The late afternoon concert begins with a welcome airing for From Granite to Wind, one of two major compositional achievements of Tippett’s last decade. The Granite to Wind Septet were booked to play in Bath for long-standing Tippett supporter Nod Knowles on the day of Tippett’s death. They will now reconvene for the celebration without Julie, and with the versatile Bristol keyboard player Jim Blomfield taking the piano part. Figes, fellow altoist James Gardiner-Bateman and Ben Waghorn reprise the saxophone parts they play on the recording, with Jake “Get the Blessing” McMurchie taking Dunmall’s place in the four-person sax section.
Then Dunmall is on stage again in Dreamtime, in a double edition that brings together ten players who were members of this long-lived band at one time or another. No piano, but two of everything else (drums, bass, saxes, trumpets, trombones): it’s going to be “wild and free”, says Figes approvingly.
The final session will begin with a second set from Dunmall’s quartet, with Mark Sanders on drums this time and Liam Noble on piano. Then the finale from the 16-piece Celebration Orchestra. Figes, as well as adjusting the charts for Granite to Wind, is putting together the programme for this massed band of Tippett associates old and new. Figes harks back to the Tapestry Orchestra, one of many Tippett ensembles he played in – “an amazing adventure”, he calls it now – and to a similar assembly he put together rather faster for a benefit in 2018 that provided the rousing end the evening deserved. This larger effort won’t be rehearsed, says Figes – the musicians come from too far afield. But they will all have charts to study, which he’s working to finish soon while juggling other projects.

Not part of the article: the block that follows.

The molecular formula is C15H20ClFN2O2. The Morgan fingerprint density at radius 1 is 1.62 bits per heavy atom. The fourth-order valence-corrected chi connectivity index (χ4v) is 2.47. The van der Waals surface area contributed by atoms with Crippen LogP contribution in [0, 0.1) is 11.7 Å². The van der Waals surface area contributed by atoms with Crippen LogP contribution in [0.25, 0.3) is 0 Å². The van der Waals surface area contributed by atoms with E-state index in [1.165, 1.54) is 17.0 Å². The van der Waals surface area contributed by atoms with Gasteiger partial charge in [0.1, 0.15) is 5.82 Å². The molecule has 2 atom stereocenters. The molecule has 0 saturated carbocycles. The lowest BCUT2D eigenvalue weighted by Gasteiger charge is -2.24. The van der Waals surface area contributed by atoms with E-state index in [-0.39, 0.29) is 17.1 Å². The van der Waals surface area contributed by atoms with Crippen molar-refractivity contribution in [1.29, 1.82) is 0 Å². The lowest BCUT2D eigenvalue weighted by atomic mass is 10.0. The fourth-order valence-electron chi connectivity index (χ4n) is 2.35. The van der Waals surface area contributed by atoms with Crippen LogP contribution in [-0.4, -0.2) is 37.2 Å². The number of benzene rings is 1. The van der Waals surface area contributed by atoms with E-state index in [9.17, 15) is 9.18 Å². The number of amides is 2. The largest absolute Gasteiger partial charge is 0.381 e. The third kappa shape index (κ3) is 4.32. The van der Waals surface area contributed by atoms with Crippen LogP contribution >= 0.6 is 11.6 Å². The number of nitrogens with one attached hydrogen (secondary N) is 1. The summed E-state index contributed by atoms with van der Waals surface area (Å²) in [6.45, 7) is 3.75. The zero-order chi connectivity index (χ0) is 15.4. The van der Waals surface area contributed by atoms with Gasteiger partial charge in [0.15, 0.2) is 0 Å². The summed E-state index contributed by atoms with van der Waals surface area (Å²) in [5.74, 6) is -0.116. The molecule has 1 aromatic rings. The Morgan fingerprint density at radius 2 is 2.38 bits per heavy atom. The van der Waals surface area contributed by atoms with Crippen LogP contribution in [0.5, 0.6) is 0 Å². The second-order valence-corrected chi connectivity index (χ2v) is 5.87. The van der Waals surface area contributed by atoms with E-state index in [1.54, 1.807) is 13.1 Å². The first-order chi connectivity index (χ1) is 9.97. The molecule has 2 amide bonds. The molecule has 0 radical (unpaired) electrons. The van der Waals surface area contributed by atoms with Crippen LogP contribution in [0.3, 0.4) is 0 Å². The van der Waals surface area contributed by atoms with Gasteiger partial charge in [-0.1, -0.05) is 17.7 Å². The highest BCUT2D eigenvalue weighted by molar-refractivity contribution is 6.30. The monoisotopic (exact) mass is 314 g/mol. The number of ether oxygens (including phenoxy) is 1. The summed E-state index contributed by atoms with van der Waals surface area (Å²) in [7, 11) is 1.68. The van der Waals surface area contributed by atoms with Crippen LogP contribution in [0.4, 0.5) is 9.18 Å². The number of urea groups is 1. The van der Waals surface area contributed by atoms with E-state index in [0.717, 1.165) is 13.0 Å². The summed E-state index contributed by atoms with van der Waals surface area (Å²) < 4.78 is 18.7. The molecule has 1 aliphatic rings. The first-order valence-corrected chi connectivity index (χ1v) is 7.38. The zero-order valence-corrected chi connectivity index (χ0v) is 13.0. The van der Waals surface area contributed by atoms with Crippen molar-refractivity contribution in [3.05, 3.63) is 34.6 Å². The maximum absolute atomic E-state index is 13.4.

Which charts? They are likely to go back as far as Centipede’s Septober Energy from 1971, and include some of the arrangements for the fabled Dedication Orchestra, the extra-big band that featured Tippett’s key collaborator Louis Moholo-Moholo in the drum chair and presented vastly satisfying versions of pieces by the South African musicians who so excited Tippett and others in London in the 1960s and ‘70s.
It’s a fine prospect, and the whole programme is a testament to the strength of the connections so many musicians have with Tippett’s music. All the players are working unpaid, with early expenses being advanced by well-wishers, and the whole event is in the hands of a non-profit consortium. Additional ingredients will include a video specially recorded by the Apollo Saxophone Quartet of music they commissioned from Tippett but are unable to present on the day, and CD sales by Martin Archer of Discus music who will round up recordings by as many of the players as possible. There is also likely to be a livestream, though surely this will be an event to catch in person – and Figes reports that there are already ticket sales to visitors from Italy, Germany and even the USA.
The large ensemble he led in 2018 was dubbed the Keith Tippett Appreciation Society. The October event looks like extending the reach of that group a lot further. If you have any interest in some of the most adventurous music made in the UK in the last four or five decades, it’s a society well worth joining.